One of the many representations of le Lapin Agile by Montmartre local Maurice Utrillo.

In the late 19th century, the lower section of Montmartre was home to many cabarets, such as le Chat Noir and le Moulin Rouge. The district, like the cabarets themselves, were often dangerous places. Crime and prostitution riddled the area, while the top of the hill was a refuge for many locals. A place where the air was clear, it remained like the village it once was. It was at this point that Au Lapin Agile first opened its doors in 1860.

Originally named ‘Au Rendez-vous des voleurs’ (Thieves Meeting Point), it became the Cabaret des Assassins (The Assassins Cabaret) in 1869. The cabaret was once again renamed ten years after Andre Gill’s portrait of himself as a rabbit escaping from a pot intended for him. Gill, a local patron had painted the caricature of himself to present him escaping his punishment as part of the Commune. Consequently, the cabaret would assume the name ‘Au Lapin a Gill’ (Gill’s Rabbit); which would later transform into Au Lapin Agile.

A Local Institution

The Lapin Agile was a popular spot for the Chat Noir’s famous clientele, such as Cross, Rictus and Allias. The artists would often spend their days in the Lapin Agile and their evenings in lower Montmartre. The turn of the century saw the cabaret become one of Montmartre’s cultural institutions. Frequented by many of the eras most prominent artists, such as Picasso, Apollinaire and Max Jacob; au Lapin Agile was just as popular with the local criminals.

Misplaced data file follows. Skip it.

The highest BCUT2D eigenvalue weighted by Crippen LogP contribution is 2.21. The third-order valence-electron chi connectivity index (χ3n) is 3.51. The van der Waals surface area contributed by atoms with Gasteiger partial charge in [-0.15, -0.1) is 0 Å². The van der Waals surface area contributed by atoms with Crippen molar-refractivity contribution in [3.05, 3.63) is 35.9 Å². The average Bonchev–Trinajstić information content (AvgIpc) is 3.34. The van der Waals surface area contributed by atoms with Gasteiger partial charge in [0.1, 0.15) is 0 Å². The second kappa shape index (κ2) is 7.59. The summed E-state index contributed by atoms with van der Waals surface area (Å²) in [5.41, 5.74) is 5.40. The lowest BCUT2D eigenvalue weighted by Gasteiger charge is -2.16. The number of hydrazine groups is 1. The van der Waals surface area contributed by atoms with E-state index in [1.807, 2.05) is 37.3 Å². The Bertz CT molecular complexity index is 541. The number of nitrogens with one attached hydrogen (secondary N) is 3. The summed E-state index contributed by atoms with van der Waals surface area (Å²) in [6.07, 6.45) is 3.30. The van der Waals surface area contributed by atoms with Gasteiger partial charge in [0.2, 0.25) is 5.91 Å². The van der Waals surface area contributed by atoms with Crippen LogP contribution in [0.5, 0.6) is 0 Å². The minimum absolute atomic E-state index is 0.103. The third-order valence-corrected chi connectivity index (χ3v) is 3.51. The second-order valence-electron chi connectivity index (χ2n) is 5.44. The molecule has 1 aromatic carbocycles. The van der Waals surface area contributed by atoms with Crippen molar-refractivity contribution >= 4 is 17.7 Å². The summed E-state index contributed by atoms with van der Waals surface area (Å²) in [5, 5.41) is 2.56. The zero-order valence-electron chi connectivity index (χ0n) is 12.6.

Au Lapin Agile by Pablo Picasso

in 1905, Picasso painted the Lapin Agile into history, with his namesake painting, which was exhibited in the cabaret until 1912. It was later sold at auction for over $40 million and donated to the Metropolitan Museum of Art.

After falling into disrepair and disrepute, the cabaret was purchased by one of Montmarte’s most popular figures, Aristide Bruant in 1902. Saved from demolition, Au Lapin Agile was unable to find the same popularity. The artistic centre of Paris had moved from Montmartre to Montparansse, however, the cabaret remained a popular meeting point for locals and celebrities alike.

The local painter Maurice Utrillo, who is buried adjacently, created many portraits of the cabaret before his passing in 1955. Today, Au Lapin Agile endures as a living reminder of Montmartre’s colourful past. Tourists and locals alike visit to sing alongside the owners, just like they did a century ago.

Au Lapin Agile is a short and scenic walk from our hostel. Book today and visit the legendary cabinet for yourself, just a stones throw from our wonderful location.